Lawmakers Respond to ‘Forever Chemicals’ Makeup Study With 2 Bills

  • A study found indicators of PFAS chemicals in US makeup from Ulta Beauty, Sephora, Target, and Bed Bath & Beyond.
  • Following the study, two Senate bills that regulate chemicals in cosmetics were introduced.
  • The ‘clean beauty’ industry is expected to grow by $6 billion over the next six years.


Lawmakers are reacting to a new study that found indicators of potentially harmful chemicals in popular makeup products, with two bills introduced to the US Senate.

The bills follow a study conducted by The University of Notre Dame that tested US makeup products from Ulta Beauty, Sephora, Target, and Bed Bath & Beyond. More than half of the 231 makeup products tested contained indicators of per- and polyfluoroalkyl substances (PFAS), a potentially toxic class of chemicals. 

Both the No PFAS in Cosmetics Act and the Personal Care Products Safety Act would amend the FDA to have further regulatory power over the chemicals used in cosmetic products. The No PFAS in Cosmetics Act would ban the intentional use of PFAS chemicals in cosmetics. The Personal Care Products Safety Act would require companies to submit their ingredients to the FDA, allowing the agency to determine potential health risks. 

Exposure to PFAS is linked to health concerns such as cancer, hormone imbalances, fertility issues, and obesity. 

According to the study, the cosmetic products most likely to contain PFAS are waterproof mascara and liquid lipstick. It’s unclear which products were purchased from which store. 


Alexandra Kowcz, chief scientist at The Personal Care Products Council, said in a statement that PFAS chemicals are used in small amounts for product consistency and texture, but that the association does support banning certain PFAS from use in cosmetics. 

If successful, the bills would mean big changes for the US beauty industry, which is the largest cosmetic market in the world and valued at approximately $39 billion.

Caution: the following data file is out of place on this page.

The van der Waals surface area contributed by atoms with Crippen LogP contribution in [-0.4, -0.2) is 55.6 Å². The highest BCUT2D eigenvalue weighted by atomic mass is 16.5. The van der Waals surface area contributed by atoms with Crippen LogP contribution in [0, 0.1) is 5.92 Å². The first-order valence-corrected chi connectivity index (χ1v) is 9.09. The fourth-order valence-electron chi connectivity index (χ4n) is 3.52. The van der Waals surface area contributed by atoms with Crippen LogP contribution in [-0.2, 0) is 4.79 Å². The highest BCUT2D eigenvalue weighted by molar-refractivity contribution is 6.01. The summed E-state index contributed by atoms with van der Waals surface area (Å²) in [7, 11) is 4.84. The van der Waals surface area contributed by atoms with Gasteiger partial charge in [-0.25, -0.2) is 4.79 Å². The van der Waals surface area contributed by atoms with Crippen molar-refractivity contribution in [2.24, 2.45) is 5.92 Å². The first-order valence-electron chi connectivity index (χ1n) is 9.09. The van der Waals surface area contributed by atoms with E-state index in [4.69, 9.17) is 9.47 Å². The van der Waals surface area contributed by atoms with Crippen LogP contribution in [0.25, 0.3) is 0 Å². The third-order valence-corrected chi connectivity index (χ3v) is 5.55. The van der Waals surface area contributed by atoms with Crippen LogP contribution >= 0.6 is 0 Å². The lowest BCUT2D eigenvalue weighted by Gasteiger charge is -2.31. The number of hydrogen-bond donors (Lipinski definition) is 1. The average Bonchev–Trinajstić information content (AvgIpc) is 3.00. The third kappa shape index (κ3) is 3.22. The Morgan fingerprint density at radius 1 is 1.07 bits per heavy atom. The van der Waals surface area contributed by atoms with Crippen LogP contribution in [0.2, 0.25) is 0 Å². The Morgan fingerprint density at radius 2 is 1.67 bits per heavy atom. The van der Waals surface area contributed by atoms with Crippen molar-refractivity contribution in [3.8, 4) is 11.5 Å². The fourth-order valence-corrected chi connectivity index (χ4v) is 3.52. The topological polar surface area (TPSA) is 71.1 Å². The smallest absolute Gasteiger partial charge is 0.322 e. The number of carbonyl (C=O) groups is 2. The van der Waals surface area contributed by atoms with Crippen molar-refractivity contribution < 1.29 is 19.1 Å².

The chemical policies retailers have in place 

L’Oreal is the only multinational beauty company to have completely eliminated the use of PFAS in their products, a decision made back in 2018

Ulta Beauty includes a section on its website called clean ingredients. Products listed within this category are made without 24 potentially harmful ingredients, including PFAS chemicals. 

Sephora also launched a “Clean at Sephora” program in 2019. All brands marked with the program’s green seal are made without 32 types of chemicals. PFAS chemicals are not included on this list.  

Similarly, Target adheres to an unwanted chemicals list for what they call their ‘essential businesses:’ beauty, personal care, baby care, and household cleaning. This list does not include PFAS chemicals. 

Bed, Bath & Beyond’s restricted chemicals list mandates suppliers to select ingredients identified as Safer Chemicals by the US Environmental Protection Agency (EPA).

Spokespeople from Ulta Beauty, Sephora, Target, and Bed Bath & Beyond did not immediately respond to a request for comment.

A growing push for ‘clean beauty’

Gen Z and others concerned about beauty-product ingredients are pushing to promote what they call “clean beauty” products. 

The trend #cleanbeauty now has 207 million views on Tik Tok and 4.1 million posts on Instagram. The hashtag references personal-care products that are safe, non-toxic, and have transparent labeling of ingredients

According to financial services company Klarna, Gen Z consumers in the US have spent 26{028e8b43b440f88d50a94b0ac799d5b93a220d942414697744f001bd74eb64d0} more on clean beauty since the beginning of the pandemic. 

Despite their young age, Gen Z has massive influence over the cosmetic and skincare industries, spending an average of $368 per person on beauty each year, a number that’s only going up. The clean beauty industry is expected to grow by $6 billion over the next six years.

Popular skincare influencers such as @lipstickittty responded to the study on Tik Tok by sharing PFAS-free makeup brands with her 50 thousand followers. In the comment section, one follower shared EWG’s Skin Deep Guide, an online tool that allows you to search thousands of cosmetic products for the chemicals they contain. 

“As someone who heavily uses makeup products, I wish that this study would share the exact list of brands that contain these cancer-causing chemicals so it’s available to the public,” @lipstickittty told Insider. “I had to do a lot of digging to find a list of brands that don’t contain these chemicals.” 

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